New sidewalk snow clearing fines to target 'repeat offenders' in Calgary

Calgarians and businesses that fail to shovel snow from their sidewalks can now be fined a fee ranging from $150 to $750.

Fees to range from $150 to $750, depending on how often pavement is left slippery

Calgary is slowly rolling out fines for so-called repeat offenders who fail to shovel their sidewalks.

Calgary residents and businesses can now be fined if they fail to shovel snow from their sidewalks.

The amount will increase the more often a sidewalk is left slippery, in an effort to target so-called "repeat offenders."

Sidewalk clearing has long been the responsibility of residents but the city has issued only warnings to enforce it — and occasionally a bill when city crews have to do the job themselves.

Now the city has the power to issue fines, starting at $150 and scaling up to $750.

"We have repeat offenders every year who wait for the city to do it for them. It's often commercial businesses and it's cheaper to actually have the city provide this service," Coun. Druh Farrell told the Calgary Eyeopener on Tuesday.

But that's about to change.

This coming winter, bylaw officers will continue to issue warnings and try to encourage shovelling through education. The following year, officers will issue fines for non-shovelling-residents as a reminder of their duty to the community.

City administration recommended residents be given a year to prepare for the new fines, Farrell said.

"We expect you to be a good neighbour," Farrell said. "The number of reported injuries is significant and some of those injuries are incredibly severe from slips and falls in the winter, and particularly the elderly, often resulting in broken hips, that kind of thing.

"That can lead to death, so what we're talking about is a life safety issue, as well as a comfort and social justice issue."

Council approved the change on Monday.

Calgarian Jan Repa shovelled snow "to make it easier for other wheelchairs" last winter. (Monty Kruger/CBC)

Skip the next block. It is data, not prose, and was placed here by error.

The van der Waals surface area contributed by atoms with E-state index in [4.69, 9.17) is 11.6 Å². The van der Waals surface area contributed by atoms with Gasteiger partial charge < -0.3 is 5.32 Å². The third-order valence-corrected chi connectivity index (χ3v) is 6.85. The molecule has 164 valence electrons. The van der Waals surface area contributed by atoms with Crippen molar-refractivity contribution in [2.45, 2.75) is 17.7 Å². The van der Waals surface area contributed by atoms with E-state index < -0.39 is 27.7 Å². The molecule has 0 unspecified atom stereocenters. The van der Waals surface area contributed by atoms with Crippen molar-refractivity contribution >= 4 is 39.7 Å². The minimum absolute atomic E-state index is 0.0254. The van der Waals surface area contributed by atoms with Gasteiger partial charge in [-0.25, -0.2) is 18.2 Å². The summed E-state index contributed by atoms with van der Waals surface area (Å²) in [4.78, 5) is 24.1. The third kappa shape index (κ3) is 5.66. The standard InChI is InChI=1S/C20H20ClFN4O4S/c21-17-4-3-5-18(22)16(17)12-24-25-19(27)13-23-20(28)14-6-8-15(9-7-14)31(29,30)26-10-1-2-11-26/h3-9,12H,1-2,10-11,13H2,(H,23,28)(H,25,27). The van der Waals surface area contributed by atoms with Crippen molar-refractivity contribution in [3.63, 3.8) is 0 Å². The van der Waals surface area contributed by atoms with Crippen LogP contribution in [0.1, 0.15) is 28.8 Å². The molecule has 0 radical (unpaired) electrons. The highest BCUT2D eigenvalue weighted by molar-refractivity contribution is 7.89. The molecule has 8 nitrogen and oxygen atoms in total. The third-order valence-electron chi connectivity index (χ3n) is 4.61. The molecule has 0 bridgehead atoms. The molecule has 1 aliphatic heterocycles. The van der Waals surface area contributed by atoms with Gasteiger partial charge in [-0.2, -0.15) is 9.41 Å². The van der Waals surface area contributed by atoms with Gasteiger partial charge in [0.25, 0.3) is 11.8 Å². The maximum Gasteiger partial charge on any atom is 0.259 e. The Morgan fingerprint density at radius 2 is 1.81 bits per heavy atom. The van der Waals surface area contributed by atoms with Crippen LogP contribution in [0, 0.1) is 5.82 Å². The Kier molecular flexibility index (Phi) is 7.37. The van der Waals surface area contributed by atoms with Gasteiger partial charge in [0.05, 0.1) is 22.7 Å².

The winter of 2017-2018 was especially hard with higher than normal levels of snow and few warm Chinook days to melt it. In fact, Calgary had continuous ground snow cover for more than two months.

People with mobility challenges spoke out to the media and to council about their experiences being stuck at home or being injured when venturing outside due to poor snow clearing.

The city will also apply the fines to itself, should snow clearing at  city properties not meet standards, Farrell said.

Putting all sidewalk clearing responsibilities on the city was also considered, she said, but that was rejected as "extremely expensive" and would have resulted in a "massive increase in property taxes."

"We need to rely on Calgarians to meet us halfway on this, and that means cleaning the sidewalks in front of your own property," Farrell said.

"Most people do this, but if you're in a wheelchair and there's one sidewalk that's just not cleared, it makes the whole trip inaccessible."

She noted that earlier this year, the city approved a sidewalk clearing budget increase of $9.5 million and a new strategy that prioritizes popular pathways and wheelchair ramps.

With files from the Calgary Eyeopener.

About the Author

Rachel Ward


Rachel Ward is a journalist with CBC Calgary. You can reach her with questions or story ideas at


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